Farmer Support of Local Organizations, Causes, and Charities through Philanthropy

Article excerpt

As rural communities lose population, businesses close their doors, and financial resources become scarce, local leaders experience increasing difficulty providing necessary facilities and services to ensure an acceptable quality of life. A strategy for obtaining additional resources to meet local needs is through philanthropy or charitable giving of local residents. In farming communities, estate bequests have particular appeal because the legacy of many farmers is their land holdings. In 2004 the Iowa Farm and Rural Life Poll questioned farmers about their philanthropy with local community organizations, causes, and charities. Amounts and types of local contributions by farmers are examined controlling for theoretically relevant personal, social, and structural factors. Results indicate that amount given is related primarily to economic factors, whereas who the benefactors are and the nature of the contributions is more a function of degree of participation in community organizations and activities. Implications for community development are discussed.

Keywords: citizen participation; philanthropy; rural community development

Introduction

In many rural communities leaders are exploring the establishment of community foundations as a strategy for obtaining financial resources to help meet local needs and spur development. But community developers generally have not given much consideration to the factors that influence charitable giving to local organizations and causes. The nature and process of charitable giving sometimes arises in discussions of such topics as altruism, social capital, and volunteerism, but for the most part, community developers and other social scientists have ignored community charitable giving in their scholarship. Very little is known about charitable giving at the local community level or the role of community foundations as recipients of donations and supporters of local development (Lowe, 2004). Rural community leaders looking for help in establishing community foundations to assist community development efforts have few concrete directions or guidelines to draw upon. Even though cooperation, mutual assistance, and volunteerism are assumed to comprise the bedrock of rural culture, developers still lack an understanding of the factors that motivate people to give of their wealth for community betterment.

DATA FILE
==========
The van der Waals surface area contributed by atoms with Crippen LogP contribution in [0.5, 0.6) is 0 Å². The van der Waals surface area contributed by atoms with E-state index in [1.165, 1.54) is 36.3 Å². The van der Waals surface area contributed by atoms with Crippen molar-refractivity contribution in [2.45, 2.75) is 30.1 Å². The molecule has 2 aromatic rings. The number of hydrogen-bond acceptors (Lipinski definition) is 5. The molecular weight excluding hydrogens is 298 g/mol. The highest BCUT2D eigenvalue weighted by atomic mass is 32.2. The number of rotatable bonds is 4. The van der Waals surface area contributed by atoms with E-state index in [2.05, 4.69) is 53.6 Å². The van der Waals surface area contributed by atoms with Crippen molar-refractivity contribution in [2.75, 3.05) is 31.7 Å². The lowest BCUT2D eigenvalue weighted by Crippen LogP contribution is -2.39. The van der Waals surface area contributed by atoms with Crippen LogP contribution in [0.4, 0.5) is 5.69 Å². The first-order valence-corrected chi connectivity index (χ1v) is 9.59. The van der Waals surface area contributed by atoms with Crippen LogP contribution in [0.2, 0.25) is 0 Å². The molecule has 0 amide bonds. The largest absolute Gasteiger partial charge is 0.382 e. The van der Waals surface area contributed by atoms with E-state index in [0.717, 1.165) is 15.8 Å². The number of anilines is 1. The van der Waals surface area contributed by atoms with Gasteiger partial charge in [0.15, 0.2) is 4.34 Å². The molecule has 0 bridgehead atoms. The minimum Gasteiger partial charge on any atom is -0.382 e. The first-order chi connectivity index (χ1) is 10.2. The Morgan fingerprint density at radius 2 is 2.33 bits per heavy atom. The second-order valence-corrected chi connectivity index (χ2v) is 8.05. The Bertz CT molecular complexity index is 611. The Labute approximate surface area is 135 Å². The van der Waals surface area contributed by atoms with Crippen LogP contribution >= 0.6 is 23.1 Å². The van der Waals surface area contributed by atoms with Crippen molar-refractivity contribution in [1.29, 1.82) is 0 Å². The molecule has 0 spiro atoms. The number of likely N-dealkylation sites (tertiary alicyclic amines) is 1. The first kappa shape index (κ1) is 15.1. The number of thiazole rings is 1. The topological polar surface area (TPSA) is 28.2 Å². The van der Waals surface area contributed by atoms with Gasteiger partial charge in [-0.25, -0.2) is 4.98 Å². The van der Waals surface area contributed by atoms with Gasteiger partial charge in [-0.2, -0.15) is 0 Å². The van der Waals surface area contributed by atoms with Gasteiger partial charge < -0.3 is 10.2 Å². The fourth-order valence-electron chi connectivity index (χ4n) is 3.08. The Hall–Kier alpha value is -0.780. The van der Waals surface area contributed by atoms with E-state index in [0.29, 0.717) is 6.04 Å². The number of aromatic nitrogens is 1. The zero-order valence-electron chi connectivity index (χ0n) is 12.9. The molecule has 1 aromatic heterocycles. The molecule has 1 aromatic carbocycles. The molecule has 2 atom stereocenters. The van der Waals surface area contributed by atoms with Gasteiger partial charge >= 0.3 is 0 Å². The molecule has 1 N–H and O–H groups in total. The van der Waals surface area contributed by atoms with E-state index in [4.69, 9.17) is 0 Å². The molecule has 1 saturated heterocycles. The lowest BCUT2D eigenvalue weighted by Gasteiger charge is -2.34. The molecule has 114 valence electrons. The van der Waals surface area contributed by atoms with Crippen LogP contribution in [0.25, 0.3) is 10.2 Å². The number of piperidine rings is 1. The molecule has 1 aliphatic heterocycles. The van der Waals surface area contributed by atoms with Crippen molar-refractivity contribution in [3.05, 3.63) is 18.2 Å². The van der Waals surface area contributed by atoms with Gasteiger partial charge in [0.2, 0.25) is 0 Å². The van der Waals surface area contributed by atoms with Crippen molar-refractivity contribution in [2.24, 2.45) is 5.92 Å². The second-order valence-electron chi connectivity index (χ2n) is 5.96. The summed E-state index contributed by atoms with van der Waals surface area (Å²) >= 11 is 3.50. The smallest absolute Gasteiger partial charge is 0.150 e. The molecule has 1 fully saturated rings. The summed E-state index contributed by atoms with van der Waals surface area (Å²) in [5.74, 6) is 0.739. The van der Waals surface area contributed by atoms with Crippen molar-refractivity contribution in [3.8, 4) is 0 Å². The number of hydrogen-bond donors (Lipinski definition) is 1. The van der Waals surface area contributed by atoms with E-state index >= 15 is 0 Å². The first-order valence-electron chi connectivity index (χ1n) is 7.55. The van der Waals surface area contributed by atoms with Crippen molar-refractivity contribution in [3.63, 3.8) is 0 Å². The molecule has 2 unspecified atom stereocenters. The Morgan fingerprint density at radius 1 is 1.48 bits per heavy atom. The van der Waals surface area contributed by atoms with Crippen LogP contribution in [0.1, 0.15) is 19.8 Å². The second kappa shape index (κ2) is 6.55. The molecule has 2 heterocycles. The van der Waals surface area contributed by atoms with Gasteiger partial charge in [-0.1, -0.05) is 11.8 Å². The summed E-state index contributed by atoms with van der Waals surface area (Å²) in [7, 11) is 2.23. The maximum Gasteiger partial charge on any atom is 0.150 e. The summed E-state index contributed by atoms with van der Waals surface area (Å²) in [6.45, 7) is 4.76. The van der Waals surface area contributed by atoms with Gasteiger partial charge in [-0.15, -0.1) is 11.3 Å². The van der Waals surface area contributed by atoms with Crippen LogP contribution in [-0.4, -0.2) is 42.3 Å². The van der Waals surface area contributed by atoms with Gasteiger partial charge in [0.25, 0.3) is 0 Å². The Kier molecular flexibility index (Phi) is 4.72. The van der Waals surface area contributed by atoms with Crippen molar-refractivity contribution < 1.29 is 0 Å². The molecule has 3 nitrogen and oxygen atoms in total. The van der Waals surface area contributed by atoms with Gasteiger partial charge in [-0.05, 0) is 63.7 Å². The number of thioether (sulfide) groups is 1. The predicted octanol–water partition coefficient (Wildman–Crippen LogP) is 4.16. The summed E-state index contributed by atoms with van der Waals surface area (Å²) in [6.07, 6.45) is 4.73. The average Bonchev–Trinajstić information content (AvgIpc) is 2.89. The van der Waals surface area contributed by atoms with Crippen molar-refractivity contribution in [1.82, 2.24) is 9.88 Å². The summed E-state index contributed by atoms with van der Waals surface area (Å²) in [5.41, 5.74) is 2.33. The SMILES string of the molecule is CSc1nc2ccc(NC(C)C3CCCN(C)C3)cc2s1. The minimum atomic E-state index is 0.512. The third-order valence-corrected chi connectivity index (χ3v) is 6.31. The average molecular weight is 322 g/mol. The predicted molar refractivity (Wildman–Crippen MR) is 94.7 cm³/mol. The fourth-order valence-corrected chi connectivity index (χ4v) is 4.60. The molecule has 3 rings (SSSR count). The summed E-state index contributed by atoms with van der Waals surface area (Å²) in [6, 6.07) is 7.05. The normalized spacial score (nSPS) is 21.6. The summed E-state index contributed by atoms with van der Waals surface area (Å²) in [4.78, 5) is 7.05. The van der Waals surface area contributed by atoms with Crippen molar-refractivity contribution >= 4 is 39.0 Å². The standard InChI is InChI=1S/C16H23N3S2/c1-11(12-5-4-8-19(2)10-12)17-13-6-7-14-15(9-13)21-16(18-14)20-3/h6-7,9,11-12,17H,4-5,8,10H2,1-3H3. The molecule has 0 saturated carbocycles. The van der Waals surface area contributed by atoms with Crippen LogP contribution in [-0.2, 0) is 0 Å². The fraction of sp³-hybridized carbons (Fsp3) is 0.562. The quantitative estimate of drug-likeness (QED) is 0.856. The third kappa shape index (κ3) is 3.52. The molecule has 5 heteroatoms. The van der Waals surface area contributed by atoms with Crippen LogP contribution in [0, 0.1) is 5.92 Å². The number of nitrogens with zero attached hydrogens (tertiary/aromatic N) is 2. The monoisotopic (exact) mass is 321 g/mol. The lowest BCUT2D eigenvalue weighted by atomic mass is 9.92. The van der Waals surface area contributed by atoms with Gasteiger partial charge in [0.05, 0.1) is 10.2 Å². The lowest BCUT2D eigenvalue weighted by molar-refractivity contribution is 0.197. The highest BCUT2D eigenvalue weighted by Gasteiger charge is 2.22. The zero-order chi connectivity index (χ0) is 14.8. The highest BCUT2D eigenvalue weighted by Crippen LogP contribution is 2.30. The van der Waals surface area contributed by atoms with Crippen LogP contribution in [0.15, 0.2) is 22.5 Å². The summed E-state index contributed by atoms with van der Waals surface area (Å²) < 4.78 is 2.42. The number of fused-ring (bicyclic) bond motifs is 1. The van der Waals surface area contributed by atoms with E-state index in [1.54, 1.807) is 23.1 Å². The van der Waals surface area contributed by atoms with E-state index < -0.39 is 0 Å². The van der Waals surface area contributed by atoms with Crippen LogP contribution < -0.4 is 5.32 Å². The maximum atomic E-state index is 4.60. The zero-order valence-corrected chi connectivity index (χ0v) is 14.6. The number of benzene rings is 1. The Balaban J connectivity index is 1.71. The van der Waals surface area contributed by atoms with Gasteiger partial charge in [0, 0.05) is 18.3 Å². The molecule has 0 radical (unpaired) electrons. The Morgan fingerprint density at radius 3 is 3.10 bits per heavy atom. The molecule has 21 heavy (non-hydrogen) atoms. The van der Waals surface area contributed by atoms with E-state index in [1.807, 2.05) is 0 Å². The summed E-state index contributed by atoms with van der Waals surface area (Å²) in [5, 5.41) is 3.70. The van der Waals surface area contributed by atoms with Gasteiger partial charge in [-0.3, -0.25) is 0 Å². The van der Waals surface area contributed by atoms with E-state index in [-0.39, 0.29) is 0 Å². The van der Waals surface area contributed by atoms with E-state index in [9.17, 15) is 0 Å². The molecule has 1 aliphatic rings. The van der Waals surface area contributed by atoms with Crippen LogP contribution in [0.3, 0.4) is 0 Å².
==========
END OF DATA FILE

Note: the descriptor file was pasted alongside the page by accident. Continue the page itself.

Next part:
This paper is an initial effort to explore the patterns and motivations of farmers' charitable giving to local organizations and causes. Beginning with a discussion of relevant literature from several disciplines, especially the literature related to community foundations and theories of philanthropy, the paper draws upon these theories extracting elements that apply to community philanthropy. These elements are integrated with community development theory, resulting in a theoretical framework for community giving and a working hypothesis. The hypothesis is tested with data from 2004 and 2005 statewide surveys of Iowa farm operators.

Philanthropy, charity and altruism

Philanthropy and charity often are used interchangeably in everyday dialogue, but in the scholarly literature the two terms have distinct definitions with a common base in altruism. Like so many concepts in the social sciences scholars often fail to agree on the definition of altruism, but those that emphasize the motivational aspects of altruistic behavior largely agree that it "... (a) must benefit another person, (b) must be performed voluntarily, (c) must be performed intentionally, (d) the benefit must be the goal by itself, and (e) must be performed without expecting an external reward" (BarTal, 1985-1986, 5). In a review of the theory and research of altruism, Piliavin and Charng (1990) found that the data from the social sciences showed compatibility with a position that altruism is part of human nature. "People do have 'other regarding sentiments," thus do contribute to public goods from which they benefit little, they do sacrifice for their children and even for others to whom they are not related" (Piliavin & Charng 1990, 29). …